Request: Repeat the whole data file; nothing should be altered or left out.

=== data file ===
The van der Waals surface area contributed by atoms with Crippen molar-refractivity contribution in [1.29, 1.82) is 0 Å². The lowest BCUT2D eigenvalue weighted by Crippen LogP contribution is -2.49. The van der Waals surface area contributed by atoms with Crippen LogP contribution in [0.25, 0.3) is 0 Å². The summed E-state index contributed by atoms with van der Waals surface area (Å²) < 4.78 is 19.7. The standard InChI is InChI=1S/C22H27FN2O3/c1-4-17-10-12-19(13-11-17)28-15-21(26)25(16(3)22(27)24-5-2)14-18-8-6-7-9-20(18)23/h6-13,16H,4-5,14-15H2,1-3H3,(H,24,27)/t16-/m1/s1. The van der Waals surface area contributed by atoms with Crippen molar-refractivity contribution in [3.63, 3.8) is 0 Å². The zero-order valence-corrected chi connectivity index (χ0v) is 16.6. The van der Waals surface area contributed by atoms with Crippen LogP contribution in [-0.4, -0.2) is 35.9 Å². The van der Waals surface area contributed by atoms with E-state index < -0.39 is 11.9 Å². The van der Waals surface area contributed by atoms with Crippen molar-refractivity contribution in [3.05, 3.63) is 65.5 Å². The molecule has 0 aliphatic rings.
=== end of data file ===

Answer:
The van der Waals surface area contributed by atoms with Crippen molar-refractivity contribution in [1.29, 1.82) is 0 Å². The lowest BCUT2D eigenvalue weighted by Crippen LogP contribution is -2.49. The van der Waals surface area contributed by atoms with Crippen LogP contribution in [0.25, 0.3) is 0 Å². The summed E-state index contributed by atoms with van der Waals surface area (Å²) < 4.78 is 19.7. The standard InChI is InChI=1S/C22H27FN2O3/c1-4-17-10-12-19(13-11-17)28-15-21(26)25(16(3)22(27)24-5-2)14-18-8-6-7-9-20(18)23/h6-13,16H,4-5,14-15H2,1-3H3,(H,24,27)/t16-/m1/s1. The van der Waals surface area contributed by atoms with Crippen molar-refractivity contribution in [3.63, 3.8) is 0 Å². The zero-order valence-corrected chi connectivity index (χ0v) is 16.6. The van der Waals surface area contributed by atoms with Crippen LogP contribution in [-0.4, -0.2) is 35.9 Å². The van der Waals surface area contributed by atoms with E-state index < -0.39 is 11.9 Å². The van der Waals surface area contributed by atoms with Crippen molar-refractivity contribution in [3.05, 3.63) is 65.5 Å². The molecule has 0 aliphatic rings.